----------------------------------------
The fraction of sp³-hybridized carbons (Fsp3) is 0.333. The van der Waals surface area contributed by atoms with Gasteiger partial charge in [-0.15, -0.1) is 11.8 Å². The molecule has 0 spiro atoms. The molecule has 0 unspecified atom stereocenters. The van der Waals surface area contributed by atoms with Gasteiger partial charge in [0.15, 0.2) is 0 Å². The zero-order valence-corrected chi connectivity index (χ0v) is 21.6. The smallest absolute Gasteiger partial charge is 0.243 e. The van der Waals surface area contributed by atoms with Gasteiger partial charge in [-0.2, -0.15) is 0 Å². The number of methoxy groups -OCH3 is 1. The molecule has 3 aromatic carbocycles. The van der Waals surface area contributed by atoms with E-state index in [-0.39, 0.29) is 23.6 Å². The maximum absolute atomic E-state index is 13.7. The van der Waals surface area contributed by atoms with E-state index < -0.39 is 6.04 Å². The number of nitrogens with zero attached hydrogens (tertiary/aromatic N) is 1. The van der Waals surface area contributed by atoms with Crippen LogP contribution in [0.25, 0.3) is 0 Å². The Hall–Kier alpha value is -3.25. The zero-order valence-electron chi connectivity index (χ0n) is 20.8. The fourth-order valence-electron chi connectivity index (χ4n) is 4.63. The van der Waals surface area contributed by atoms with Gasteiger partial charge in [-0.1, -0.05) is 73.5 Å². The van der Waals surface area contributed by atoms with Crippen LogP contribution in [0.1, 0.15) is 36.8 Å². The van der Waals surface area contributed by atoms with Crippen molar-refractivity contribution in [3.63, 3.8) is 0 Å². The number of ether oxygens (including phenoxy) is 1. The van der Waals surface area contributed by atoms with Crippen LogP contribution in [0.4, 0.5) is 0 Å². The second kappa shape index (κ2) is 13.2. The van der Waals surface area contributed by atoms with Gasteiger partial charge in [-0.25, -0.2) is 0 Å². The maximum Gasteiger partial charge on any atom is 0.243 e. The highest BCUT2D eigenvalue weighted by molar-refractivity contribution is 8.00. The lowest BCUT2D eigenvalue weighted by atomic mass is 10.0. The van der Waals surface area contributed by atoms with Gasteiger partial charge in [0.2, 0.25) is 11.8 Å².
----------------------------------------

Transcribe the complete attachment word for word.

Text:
The fraction of sp³-hybridized carbons (Fsp3) is 0.333. The van der Waals surface area contributed by atoms with Gasteiger partial charge in [-0.15, -0.1) is 11.8 Å². The molecule has 0 spiro atoms. The molecule has 0 unspecified atom stereocenters. The van der Waals surface area contributed by atoms with Gasteiger partial charge in [0.15, 0.2) is 0 Å². The zero-order valence-corrected chi connectivity index (χ0v) is 21.6. The smallest absolute Gasteiger partial charge is 0.243 e. The van der Waals surface area contributed by atoms with Gasteiger partial charge in [-0.2, -0.15) is 0 Å². The number of methoxy groups -OCH3 is 1. The molecule has 3 aromatic carbocycles. The van der Waals surface area contributed by atoms with E-state index in [-0.39, 0.29) is 23.6 Å². The maximum absolute atomic E-state index is 13.7. The van der Waals surface area contributed by atoms with E-state index < -0.39 is 6.04 Å². The number of nitrogens with zero attached hydrogens (tertiary/aromatic N) is 1. The van der Waals surface area contributed by atoms with Crippen LogP contribution in [0.25, 0.3) is 0 Å². The Hall–Kier alpha value is -3.25. The zero-order valence-electron chi connectivity index (χ0n) is 20.8. The fourth-order valence-electron chi connectivity index (χ4n) is 4.63. The van der Waals surface area contributed by atoms with Gasteiger partial charge in [-0.1, -0.05) is 73.5 Å². The van der Waals surface area contributed by atoms with Crippen LogP contribution in [0.1, 0.15) is 36.8 Å². The van der Waals surface area contributed by atoms with Crippen molar-refractivity contribution in [3.63, 3.8) is 0 Å². The number of ether oxygens (including phenoxy) is 1. The van der Waals surface area contributed by atoms with Crippen LogP contribution in [0.4, 0.5) is 0 Å². The second kappa shape index (κ2) is 13.2. The van der Waals surface area contributed by atoms with Gasteiger partial charge in [-0.25, -0.2) is 0 Å². The maximum Gasteiger partial charge on any atom is 0.243 e. The highest BCUT2D eigenvalue weighted by molar-refractivity contribution is 8.00. The lowest BCUT2D eigenvalue weighted by atomic mass is 10.0. The van der Waals surface area contributed by atoms with Gasteiger partial charge in [0.2, 0.25) is 11.8 Å².